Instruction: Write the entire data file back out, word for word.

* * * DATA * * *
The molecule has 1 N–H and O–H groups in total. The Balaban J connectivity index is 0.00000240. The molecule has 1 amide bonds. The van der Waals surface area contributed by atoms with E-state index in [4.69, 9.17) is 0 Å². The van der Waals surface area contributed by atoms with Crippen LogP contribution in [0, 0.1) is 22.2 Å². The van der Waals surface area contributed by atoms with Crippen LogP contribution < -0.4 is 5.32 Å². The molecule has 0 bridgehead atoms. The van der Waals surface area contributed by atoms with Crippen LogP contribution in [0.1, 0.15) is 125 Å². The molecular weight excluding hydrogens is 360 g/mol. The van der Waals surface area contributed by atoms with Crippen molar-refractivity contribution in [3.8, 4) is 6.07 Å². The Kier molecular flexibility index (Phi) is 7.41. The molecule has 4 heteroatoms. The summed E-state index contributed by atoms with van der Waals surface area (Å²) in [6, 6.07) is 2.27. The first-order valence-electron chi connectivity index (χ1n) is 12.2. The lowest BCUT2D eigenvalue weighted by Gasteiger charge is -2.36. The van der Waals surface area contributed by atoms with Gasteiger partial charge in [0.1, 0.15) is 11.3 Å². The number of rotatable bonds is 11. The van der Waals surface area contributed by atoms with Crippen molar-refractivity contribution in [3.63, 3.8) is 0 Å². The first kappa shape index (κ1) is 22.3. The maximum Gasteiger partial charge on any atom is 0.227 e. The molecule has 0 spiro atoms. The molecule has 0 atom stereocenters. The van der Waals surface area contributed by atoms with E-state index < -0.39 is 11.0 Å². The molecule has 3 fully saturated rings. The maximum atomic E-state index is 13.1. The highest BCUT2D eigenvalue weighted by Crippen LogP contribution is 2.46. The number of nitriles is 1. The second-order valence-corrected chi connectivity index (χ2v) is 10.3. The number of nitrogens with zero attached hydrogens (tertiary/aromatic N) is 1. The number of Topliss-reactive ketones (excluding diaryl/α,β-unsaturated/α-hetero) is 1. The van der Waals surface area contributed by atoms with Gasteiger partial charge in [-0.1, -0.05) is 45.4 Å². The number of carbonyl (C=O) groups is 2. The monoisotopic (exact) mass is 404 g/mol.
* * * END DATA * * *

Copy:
The molecule has 1 N–H and O–H groups in total. The Balaban J connectivity index is 0.00000240. The molecule has 1 amide bonds. The van der Waals surface area contributed by atoms with E-state index in [4.69, 9.17) is 0 Å². The van der Waals surface area contributed by atoms with Crippen LogP contribution in [0, 0.1) is 22.2 Å². The van der Waals surface area contributed by atoms with Crippen LogP contribution < -0.4 is 5.32 Å². The molecule has 0 bridgehead atoms. The van der Waals surface area contributed by atoms with Crippen LogP contribution in [0.1, 0.15) is 125 Å². The molecular weight excluding hydrogens is 360 g/mol. The van der Waals surface area contributed by atoms with Crippen molar-refractivity contribution in [3.8, 4) is 6.07 Å². The Kier molecular flexibility index (Phi) is 7.41. The molecule has 4 heteroatoms. The summed E-state index contributed by atoms with van der Waals surface area (Å²) in [6, 6.07) is 2.27. The first-order valence-electron chi connectivity index (χ1n) is 12.2. The lowest BCUT2D eigenvalue weighted by Gasteiger charge is -2.36. The van der Waals surface area contributed by atoms with Gasteiger partial charge in [0.1, 0.15) is 11.3 Å². The number of rotatable bonds is 11. The van der Waals surface area contributed by atoms with Crippen molar-refractivity contribution in [3.63, 3.8) is 0 Å². The first kappa shape index (κ1) is 22.3. The maximum Gasteiger partial charge on any atom is 0.227 e. The molecule has 0 spiro atoms. The molecule has 0 atom stereocenters. The van der Waals surface area contributed by atoms with E-state index < -0.39 is 11.0 Å². The molecule has 3 fully saturated rings. The maximum atomic E-state index is 13.1. The highest BCUT2D eigenvalue weighted by Crippen LogP contribution is 2.46. The number of nitriles is 1. The second-order valence-corrected chi connectivity index (χ2v) is 10.3. The number of nitrogens with zero attached hydrogens (tertiary/aromatic N) is 1. The number of Topliss-reactive ketones (excluding diaryl/α,β-unsaturated/α-hetero) is 1. The van der Waals surface area contributed by atoms with Gasteiger partial charge in [-0.1, -0.05) is 45.4 Å². The number of carbonyl (C=O) groups is 2. The monoisotopic (exact) mass is 404 g/mol.